The Men Involved in the Storming of the Golden Temple in 1984

05 June 2015
Senior army officers involved with Operation Bluestar, AS Vaidya (centre), K Sundarji (left) and KS Brar in Amritsar.
The Hindu Archives

On this night in 1984, the Golden Temple in Amritsar was stormed by Indian army troops. They had been summoned by Indira Gandhi to disarm and dislodge Jarnail Singh Bhindranwale—head of the Damdami Taksaal, a prominent insurgent voice in the orthodox Sikh community and a former ally of the Congress—who was operating from and residing in the Darbar Sahib Complex. While the intent of Operation Bluestar, as this was termed, was to clear Bhindranwale's armed insurgents from the premises of the Golden Temple, the operation took a devastating turn. In this excerpt from 'The Shattered Dome,' from our May 2014 issue, Hartosh Singh Bal reports on the violent events that transpired that night.

According to the memoir of PC Alexander, principal secretary to the Prime Minister, Indira Gandhi made up her mind to summon the army on 25 May, relying on the reassurances of General AS Vaidya, chief of the army staff. Vaidya explained that he would move troops into different locations in Punjab simultaneously, surrounding gurdwaras occupied by extremists and cutting off their supplies and movement. A similar siege would be mounted around the Golden Temple, with a large number of troops. Alexander writes that Gandhi “repeatedly told the general that in any operation no damage should be done to the temple buildings and particularly to the Harmandir Sahib.” Vaidya assured her that there would be “a maximum show of force, but a minimum use of it.”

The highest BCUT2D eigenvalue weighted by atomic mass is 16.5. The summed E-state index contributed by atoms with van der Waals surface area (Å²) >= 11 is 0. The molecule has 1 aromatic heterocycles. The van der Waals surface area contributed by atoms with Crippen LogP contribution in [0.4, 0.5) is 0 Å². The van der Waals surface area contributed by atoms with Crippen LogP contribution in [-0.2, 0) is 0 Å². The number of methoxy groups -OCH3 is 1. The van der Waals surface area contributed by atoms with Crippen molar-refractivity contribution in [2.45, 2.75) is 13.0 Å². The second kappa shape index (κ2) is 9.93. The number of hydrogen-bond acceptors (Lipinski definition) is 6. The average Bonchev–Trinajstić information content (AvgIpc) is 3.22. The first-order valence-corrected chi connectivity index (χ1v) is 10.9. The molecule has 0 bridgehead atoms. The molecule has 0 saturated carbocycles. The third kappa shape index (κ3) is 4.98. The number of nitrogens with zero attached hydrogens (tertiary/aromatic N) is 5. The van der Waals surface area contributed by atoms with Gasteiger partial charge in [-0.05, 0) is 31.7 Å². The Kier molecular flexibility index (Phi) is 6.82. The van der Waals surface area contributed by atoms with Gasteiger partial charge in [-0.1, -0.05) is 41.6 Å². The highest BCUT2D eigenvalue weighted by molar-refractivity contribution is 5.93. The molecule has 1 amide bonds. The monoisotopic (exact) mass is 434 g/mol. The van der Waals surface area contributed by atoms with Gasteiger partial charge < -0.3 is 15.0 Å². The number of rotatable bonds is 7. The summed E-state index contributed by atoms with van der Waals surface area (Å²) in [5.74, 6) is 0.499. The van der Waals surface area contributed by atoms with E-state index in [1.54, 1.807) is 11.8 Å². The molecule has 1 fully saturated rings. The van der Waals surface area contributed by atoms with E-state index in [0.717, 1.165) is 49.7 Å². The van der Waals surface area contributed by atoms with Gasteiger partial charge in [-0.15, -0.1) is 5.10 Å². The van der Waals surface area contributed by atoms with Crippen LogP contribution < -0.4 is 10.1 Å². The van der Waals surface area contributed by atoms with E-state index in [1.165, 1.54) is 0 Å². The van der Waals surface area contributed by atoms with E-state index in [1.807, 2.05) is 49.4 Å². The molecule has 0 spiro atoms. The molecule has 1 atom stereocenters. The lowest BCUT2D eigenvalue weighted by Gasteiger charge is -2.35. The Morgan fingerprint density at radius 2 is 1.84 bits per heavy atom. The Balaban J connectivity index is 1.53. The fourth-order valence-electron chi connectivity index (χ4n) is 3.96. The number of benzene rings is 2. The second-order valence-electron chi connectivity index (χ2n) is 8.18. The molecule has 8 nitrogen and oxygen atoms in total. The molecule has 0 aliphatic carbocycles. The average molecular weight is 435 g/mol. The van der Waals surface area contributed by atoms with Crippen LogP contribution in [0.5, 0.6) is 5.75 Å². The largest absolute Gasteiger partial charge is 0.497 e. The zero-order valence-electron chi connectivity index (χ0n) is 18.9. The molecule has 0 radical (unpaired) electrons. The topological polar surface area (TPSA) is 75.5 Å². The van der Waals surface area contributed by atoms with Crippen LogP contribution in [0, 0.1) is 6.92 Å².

Vaidya met with Gandhi again on 29 May, and suggested some changes in the plan. They would ensure that the temple would not be damaged—but they would need to enter it. This proposal was the result of Vaidya’s meeting with Lieutenant General K Sundarji, who had direct command of operations. Alexander writes that Vaidya convinced Gandhi that he had weighed the pros and cons of the plan with his senior colleagues; they had all agreed that a siege would prolong the operation and destabilise the surrounding countryside. A quick entry and surprise attack was the best way to deal with the men inside.

“Vaidya spoke with such confidence and calmness that the new plan he was proposing appeared to be the only option open to the Army,” Alexander writes. “I can definitely state on the basis of the clear knowledge of Indira Gandhi’s thinking at that time that she agreed to the revision of the earlier plan at the eleventh hour strictly on the assurance given to her that the whole operation would be completed swiftly and without any damage to the buildings within the Golden temple complex.”

A week later, on the night of 5 June, Lieutenant Colonel Israr Rahim Khan commanded the first batch of troops that stormed the Darbar Sahib complex.

Hartosh Singh Bal  is the political editor at The Caravan, and is the author of Waters Close Over Us: A Journey Along the Narmada.